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5 observations and more from Duke football's first half against Northwestern

Redshirt junior running back Jordan Waters helped the Blue Devils get off to a strong start.
Redshirt junior running back Jordan Waters helped the Blue Devils get off to a strong start.

For the second straight game, Duke jumped out to a commanding lead, this time grabbing a 21-0 advantage against Northwestern before the Wildcats rallied to narrow the halftime gap. With 30 minutes to play at Ryan Field, the Blue Devils lead 21-10.

Five observations:

Starting fast: It took the Blue Devils 2:44 on offense to secure their first points of the day. The drive spanned 77 yards and was highlighted by three Riley Leonard completions, including a 23-yard bullet to senior receiver Jalon Calhoun. That set up redshirt junior Jaylen Coleman’s first carry of the day, which he took in for a 16-yard score, putting Duke up 7-0. 

Evan Hull: The Wildcats’ running back was everywhere in the first half, tallying 110 total yards. Hull grabbed Northwestern’s first points of the day in the second quarter, ending the Duke defense’s shutout bid. He is the Wildcats’ leading rusher and receiver, and helped spark their comeback efforts.

Chunk plays: Long plays were plentiful throughout the first half. On Duke’s opening drive, three of the Blue Devils’ six plays went for at least 16 yards. Northwestern returned the favor with three chunk plays of its own—two of which were Hull receptions—before that drive ended with a missed field goal. The long plays have kept the pace quick and the momentum in the Blue Devils’ favor.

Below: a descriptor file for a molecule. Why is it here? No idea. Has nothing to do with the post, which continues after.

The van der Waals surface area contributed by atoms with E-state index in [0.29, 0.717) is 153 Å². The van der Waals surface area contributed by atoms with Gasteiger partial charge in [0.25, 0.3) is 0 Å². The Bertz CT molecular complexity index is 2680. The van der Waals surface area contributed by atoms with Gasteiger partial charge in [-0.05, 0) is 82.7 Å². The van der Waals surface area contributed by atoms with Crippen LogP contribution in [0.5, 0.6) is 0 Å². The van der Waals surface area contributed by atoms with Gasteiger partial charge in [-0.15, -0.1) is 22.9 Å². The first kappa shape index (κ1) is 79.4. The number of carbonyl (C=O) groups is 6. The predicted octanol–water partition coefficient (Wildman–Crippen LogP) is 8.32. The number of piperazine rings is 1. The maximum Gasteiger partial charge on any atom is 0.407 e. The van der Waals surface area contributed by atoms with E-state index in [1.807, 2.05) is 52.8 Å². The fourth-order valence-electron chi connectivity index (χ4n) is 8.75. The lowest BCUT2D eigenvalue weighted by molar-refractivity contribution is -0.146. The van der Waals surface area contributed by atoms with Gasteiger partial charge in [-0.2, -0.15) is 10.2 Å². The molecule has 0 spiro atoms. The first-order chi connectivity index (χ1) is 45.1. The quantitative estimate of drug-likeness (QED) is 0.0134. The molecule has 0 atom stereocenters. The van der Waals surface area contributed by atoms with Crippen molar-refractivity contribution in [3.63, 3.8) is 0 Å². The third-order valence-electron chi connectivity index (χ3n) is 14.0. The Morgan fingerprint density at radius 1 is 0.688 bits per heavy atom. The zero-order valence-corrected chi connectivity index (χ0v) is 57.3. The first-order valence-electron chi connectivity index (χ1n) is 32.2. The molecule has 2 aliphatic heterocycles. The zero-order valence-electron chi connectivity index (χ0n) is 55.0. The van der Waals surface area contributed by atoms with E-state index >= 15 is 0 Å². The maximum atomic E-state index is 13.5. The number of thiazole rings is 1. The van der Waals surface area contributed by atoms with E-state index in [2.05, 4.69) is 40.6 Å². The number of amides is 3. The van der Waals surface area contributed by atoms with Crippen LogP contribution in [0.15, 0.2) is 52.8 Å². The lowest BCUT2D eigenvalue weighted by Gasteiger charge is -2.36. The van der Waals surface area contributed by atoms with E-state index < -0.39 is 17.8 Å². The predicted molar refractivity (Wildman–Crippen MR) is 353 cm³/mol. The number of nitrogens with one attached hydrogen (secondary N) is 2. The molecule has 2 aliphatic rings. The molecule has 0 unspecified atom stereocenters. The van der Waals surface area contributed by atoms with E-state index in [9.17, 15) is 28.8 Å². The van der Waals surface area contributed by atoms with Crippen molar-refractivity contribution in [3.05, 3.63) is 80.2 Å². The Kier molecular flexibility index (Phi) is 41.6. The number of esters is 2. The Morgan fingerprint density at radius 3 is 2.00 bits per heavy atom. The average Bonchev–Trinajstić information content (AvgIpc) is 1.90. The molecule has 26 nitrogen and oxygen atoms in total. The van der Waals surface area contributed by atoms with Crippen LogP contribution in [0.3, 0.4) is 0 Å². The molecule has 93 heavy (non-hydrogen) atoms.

Leading rusher: Coleman is listed as the starting running back on the depth chart, but Jordan Waters led the way in the first half. The redshirt junior tallied 67 yards on 6 carries, but it was his 42-yard touchdown run in the first quarter that set the tone. That score put Duke up 14-0, a lead he would then extend to 21-0 a few minutes later on a three-yard rush. 

Defensive penalties: In the second quarter, the Duke defense committed three penalties on third down. Those penalties resulted in 45 yards for a Northwestern offense that only had 71 first-quarter yards. The first of the three, a defensive pass interference call on graduate student Darius Joiner, set up the Wildcats’ first score of the day. 

By the numbers:

1. 234 yards of offense: In the first quarter alone, Duke recorded 232 yards of offense in just more than six minutes of possession. That trend did not continue; the Blue Devils only gained two yards in the second quarter, but the explosive start was enough to gain the early lead. 

2. 21 unanswered points: The Blue Devils raced out to a 21-0 lead before surrendering their first points of the year in the second quarter. The hot start was reminiscent of Duke’s 21-0 first-quarter lead in last year’s victory against the Wildcats.

3. Leonard’s accuracy: The sophomore continued his impressive start. He was perfect through two drives and ended the half 8-for-11 with 147 yards. His running ability has been less of a factor than it was against Temple, but Leonard has looked sharp through the air. 

A play that mattered:

With the seconds ticking down in the first quarter and the Blue Devils facing a third-and-6 deep in their own end after a false start, it looked like Duke would be forced to punt for the first time Saturday. Leonard had other plans. The quarterback found senior receiver Eli Pancol who, after losing defender Cameron Mitchell, took it 81 yards. It was the longest pass in program history that did not result in a touchdown, but Jordan Waters punched it in two plays later to put the Blue Devils up 21-0. 

Rachael Kaplan | Assistant Blue Zone Editor

Rachael Kaplan is a Trinity sophomore and an assistant Blue Zone editor of The Chronicle’s 118th volume.


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